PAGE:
Reducing the other-race effect requires childhood visual experience, not increased social motivation
43.451, Monday, May 13, 8:30 am - 12:30 pm, Orchid Ballroom
Lulu Wan1,2, Elinor McKone1,2, Jessica L. Irons1, Kate Crookes3; 1Research School of Psychology, The Australian National University, Australia, 2ARC Centre for Excellence in Cognition and Its Disorders, The Australian National University, Australia, 3School of Psychology and ARC Centre for Excellence in Cognition and Its Disorders, University of Western Australia, Australia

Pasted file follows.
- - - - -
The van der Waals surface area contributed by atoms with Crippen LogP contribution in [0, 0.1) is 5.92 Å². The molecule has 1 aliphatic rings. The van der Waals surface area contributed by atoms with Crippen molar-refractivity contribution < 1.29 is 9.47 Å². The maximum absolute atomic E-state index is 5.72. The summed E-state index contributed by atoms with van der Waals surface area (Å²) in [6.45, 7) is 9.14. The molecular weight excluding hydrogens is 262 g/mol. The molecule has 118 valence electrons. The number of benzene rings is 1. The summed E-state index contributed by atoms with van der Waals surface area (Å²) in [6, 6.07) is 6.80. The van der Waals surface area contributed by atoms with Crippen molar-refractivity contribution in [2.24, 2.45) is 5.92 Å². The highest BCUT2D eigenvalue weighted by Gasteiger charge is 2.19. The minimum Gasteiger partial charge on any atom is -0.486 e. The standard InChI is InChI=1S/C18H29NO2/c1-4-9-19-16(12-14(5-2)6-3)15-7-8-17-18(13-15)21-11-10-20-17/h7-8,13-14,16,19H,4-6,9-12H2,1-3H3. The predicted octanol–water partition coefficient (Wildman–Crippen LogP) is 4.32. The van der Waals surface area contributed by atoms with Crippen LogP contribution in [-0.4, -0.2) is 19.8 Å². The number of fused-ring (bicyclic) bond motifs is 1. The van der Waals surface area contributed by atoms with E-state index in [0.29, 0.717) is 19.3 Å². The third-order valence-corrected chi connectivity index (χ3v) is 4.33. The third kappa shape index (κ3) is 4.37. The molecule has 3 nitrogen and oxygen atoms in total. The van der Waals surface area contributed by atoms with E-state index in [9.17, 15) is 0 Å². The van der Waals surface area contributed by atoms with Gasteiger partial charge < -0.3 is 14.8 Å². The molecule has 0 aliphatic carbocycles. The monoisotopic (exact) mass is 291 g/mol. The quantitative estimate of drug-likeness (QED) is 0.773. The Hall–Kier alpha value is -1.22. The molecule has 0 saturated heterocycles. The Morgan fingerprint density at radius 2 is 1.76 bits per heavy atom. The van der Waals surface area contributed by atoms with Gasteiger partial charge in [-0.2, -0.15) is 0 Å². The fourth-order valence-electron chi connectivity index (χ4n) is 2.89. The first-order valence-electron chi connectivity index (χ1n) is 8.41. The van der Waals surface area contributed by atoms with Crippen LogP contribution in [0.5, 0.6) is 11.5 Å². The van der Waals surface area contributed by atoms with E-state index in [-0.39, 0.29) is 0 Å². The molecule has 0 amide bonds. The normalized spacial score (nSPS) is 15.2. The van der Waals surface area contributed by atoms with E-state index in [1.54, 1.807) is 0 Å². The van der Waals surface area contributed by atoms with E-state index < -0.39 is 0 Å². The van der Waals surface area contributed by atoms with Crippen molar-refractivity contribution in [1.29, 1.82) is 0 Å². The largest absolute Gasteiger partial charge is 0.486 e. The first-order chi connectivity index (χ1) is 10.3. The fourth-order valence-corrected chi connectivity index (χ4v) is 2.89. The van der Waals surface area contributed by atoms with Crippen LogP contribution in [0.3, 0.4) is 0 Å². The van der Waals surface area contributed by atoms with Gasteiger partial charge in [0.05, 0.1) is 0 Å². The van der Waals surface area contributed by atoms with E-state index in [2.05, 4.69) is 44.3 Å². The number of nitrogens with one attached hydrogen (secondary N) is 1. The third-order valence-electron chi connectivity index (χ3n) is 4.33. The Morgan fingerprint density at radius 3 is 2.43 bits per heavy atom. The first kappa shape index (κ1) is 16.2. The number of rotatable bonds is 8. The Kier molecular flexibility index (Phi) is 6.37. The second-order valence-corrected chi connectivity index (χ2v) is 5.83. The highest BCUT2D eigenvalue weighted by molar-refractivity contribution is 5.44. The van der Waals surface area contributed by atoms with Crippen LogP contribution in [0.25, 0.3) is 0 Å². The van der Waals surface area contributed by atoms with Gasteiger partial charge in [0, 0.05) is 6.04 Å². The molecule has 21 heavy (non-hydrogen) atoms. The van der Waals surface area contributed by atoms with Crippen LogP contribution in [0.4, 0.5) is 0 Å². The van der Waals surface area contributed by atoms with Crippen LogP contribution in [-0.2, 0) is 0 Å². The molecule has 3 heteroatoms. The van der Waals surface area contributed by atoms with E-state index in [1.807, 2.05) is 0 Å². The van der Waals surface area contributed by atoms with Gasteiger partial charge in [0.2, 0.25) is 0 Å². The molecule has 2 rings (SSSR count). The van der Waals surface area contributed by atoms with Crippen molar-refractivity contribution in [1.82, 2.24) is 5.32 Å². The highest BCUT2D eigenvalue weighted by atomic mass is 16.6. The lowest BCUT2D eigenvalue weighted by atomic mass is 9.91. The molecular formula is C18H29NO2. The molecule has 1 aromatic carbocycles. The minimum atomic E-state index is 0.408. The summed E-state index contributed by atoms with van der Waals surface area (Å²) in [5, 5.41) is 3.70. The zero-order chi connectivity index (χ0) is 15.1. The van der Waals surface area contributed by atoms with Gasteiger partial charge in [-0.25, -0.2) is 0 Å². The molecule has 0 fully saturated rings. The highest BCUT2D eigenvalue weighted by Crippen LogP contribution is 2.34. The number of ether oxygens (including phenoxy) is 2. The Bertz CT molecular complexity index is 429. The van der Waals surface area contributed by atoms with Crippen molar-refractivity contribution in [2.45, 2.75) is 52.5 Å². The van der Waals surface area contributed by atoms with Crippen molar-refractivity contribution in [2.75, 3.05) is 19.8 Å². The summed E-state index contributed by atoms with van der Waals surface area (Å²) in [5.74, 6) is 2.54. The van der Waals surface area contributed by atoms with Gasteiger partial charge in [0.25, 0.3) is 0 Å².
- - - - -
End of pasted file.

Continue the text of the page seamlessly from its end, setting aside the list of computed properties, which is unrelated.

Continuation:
AIMS. The other-race effect (ORE) refers to poor ability to tell apart members of other races. Here, we contrast two theoretical approaches to explaining the ORE. The first is a lack of visual experience, leading to perceptual mechanisms for individuating faces (e.g., face-space dimensions) being tuned to one race and thus less useful for discriminating faces of other races. The second is the Hugenberg et al (2007) hypothesis that the ORE is due to lack of motivation and can be overcome by instructions to pay greater attention to individuating information in the other-race faces. METHOD. Unlike Hugenberg, we tested the full crossover design (Asian and Caucasian observers, on Asian and Caucasian faces), tested face recognition rather than photograph recognition by using new images of the person (Cambridge Face Memory Test format), and asked observers to report their effort applied to individuating other-race faces. Subjects also reported multiple contact variables (e.g., percentage of Asians in their classes) separated into different life stages (primary school, secondary school, and now). RESULTS. Findings showed (a) in our populations, the Hugenberg motivation-to-individuate instructions produced no reduction in the ORE (but improved memory overall); (b) participants were highly motivated to individuate other-race faces even without the Hugenberg instructions, yet showed a strong ORE; (c) the size of individuals' ORE correlated with their contact with different races in childhood; (d) there was no correlation between ORE and either social attitudes (willingness to marry other-race person) or recent contact as adults. CONCLUSIONS. Results support the lack-of-visual-experience theory not the lack-of-motivation theory. Increasing attention to other-race faces is not sufficient to reduce the ORE. Instead, visual experience is required. Moreover, this experience with other-race faces must be obtained in childhood, suggesting tuning of face mechanisms to particular subtypes of faces has a period of greater plasticity during development.